Long-term trends and health impact of PM2.5 and O3 in Tehran, Iran, 2006�2015

Faridi, S. and Shamsipour, M. and Krzyzanowski, M. and Künzli, N. and Amini, H. and Azimi, F. and Malkawi, M. and Momeniha, F. and Gholampour, A. and Hassanvand, M.S. and Naddafi, K. (2018) Long-term trends and health impact of PM2.5 and O3 in Tehran, Iran, 2006�2015. Environment International, 114. pp. 37-49.

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The main objectives of this study were (1) investigation of the temporal variations of ambient fine particulate matter (PM2.5) and ground level ozone (O3) concentrations in Tehran megacity, the capital and most populous city in Iran, over a 10-year period from 2006 to 2015, and (2) estimation of their long-term health effects including all-cause and cause-specific mortality. For the first goal, the data of PM2.5 and O3 concentrations, measured at 21 regulatory monitoring network stations in Tehran, were obtained and the temporal trends were investigated. The health impact assessment of PM2.5 and O3 was performed using the World Health Organization (WHO) AirQ+ software updated in 2016 by WHO European Centre for Environment and Health. Local baseline incidences in Tehran level were used to better reveal the health effects associated with PM2.5 and O3. Our study showed that over 2006�2015, annual mean concentrations of PM2.5 and O3 varied from 24.7 to 38.8 μg m�3 and 35.4 to 76.0 μg m�3, respectively, and were significantly declining in the recent 6 years (2010�2015) for PM2.5 and 8 years (2008�2015) for O3. However, Tehran citizens were exposed to concentrations of annual PM2.5 exceeding the WHO air quality guideline (WHO AQG) (10 μg m�3), U.S. EPA and Iranian standard levels (12 μg m�3) during entire study period. We estimated that long-term exposure to ambient PM2.5 contributed to between 24.5 and 36.2 of mortality from cerebrovascular disease (stroke), 19.8 and 24.1 from ischemic heart disease (IHD), 13.6 and 19.2 from lung cancer (LC), 10.7 and 15.3 from chronic obstructive pulmonary disease (COPD), 15.0 and 25.2 from acute lower respiratory infection (ALRI), and 7.6 and 11.3 from all-cause annual mortality in the time period. We further estimated that deaths from IHD accounted for most of mortality attributable to long-term exposure to PM2.5. The years of life lost (YLL) attributable to PM2.5 was estimated to vary from 67,970 to 106,706 during the study period. In addition, long-term exposure to O3 was estimated to be responsible for 0.9 to 2.3 of mortality from respiratory diseases. Overall, long-term exposure to ambient PM2.5 and O3 contributed substantially to mortality in Tehran megacity. Air pollution is a modifiable risk factor. Appropriate sustainable control policies are recommended to protect public health. © 2018 Elsevier Ltd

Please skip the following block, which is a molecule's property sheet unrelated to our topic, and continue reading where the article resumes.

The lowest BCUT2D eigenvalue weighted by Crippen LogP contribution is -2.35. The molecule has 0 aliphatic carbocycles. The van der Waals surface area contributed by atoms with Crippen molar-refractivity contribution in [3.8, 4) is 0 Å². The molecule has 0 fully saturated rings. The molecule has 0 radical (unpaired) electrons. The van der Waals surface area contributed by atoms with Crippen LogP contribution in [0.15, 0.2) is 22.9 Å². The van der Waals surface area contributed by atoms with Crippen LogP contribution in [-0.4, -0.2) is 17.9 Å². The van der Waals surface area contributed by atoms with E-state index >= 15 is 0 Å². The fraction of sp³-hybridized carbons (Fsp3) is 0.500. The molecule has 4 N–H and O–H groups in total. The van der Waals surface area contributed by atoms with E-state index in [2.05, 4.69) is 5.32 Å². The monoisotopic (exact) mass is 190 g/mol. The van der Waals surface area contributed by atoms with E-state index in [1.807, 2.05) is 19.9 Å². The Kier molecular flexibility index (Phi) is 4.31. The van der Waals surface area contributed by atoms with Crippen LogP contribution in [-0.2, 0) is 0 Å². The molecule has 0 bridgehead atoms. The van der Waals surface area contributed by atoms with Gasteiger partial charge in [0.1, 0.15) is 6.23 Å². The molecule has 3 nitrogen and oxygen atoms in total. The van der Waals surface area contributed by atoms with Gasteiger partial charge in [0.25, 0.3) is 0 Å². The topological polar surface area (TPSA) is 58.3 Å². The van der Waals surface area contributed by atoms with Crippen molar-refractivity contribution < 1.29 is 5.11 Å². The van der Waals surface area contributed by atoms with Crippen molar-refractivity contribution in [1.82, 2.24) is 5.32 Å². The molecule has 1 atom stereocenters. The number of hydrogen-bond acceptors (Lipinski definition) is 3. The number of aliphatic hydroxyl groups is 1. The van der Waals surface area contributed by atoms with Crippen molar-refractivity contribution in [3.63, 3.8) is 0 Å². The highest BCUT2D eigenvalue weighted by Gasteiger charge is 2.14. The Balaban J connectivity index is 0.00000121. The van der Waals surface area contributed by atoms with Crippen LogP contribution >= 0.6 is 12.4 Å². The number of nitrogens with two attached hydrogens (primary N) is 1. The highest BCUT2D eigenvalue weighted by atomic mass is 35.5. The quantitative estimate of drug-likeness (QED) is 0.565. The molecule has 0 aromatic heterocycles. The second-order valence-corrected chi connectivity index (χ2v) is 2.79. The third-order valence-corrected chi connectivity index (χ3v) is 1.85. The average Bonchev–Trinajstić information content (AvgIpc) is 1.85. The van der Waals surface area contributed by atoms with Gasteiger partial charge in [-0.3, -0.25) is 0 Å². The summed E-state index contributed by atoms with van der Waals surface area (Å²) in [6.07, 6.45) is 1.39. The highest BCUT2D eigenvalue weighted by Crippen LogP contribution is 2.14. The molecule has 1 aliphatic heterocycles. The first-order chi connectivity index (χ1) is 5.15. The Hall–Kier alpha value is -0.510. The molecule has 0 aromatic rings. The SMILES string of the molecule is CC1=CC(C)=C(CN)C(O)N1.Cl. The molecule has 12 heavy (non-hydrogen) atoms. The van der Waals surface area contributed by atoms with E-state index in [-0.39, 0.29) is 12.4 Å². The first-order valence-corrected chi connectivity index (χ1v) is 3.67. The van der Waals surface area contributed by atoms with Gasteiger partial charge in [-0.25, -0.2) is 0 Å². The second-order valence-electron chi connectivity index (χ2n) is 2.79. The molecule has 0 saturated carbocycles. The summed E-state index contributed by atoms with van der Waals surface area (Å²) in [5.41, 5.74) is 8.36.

Item Type: Article
Additional Information: cited By 5
Uncontrolled Keywords: Air pollution; Air quality; Air quality standards; Diseases; Health; Pulmonary diseases, Chronic obstructive pulmonary disease; Fine particulate matter (PM2.5); Health impact assessment; Lower respiratory infections; PM2.5; Tehran; Temporal variability; World Health Organization, Particles (particulate matter), ozone, atmospheric pollution; concentration (composition); health impact; mortality; ozone; particulate matter; pollution exposure; respiratory disease; temporal variation; trend analysis, air pollution; air quality; all cause mortality; Article; cause specific mortality; cerebrovascular disease; chronic obstructive lung disease; health hazard; health impact assessment; human; Iran; ischemic heart disease; long term exposure; lower respiratory tract infection; lung cancer; mortality; particulate matter; priority journal; temporal analysis, Iran; Tehran Iran; Tehran Tehran (PRV)
Subjects: WA Public Health
Depositing User: eprints admin
Date Deposited: 30 Dec 2018 08:43
Last Modified: 21 Aug 2019 10:08
URI: http://eprints.iums.ac.ir/id/eprint/5883

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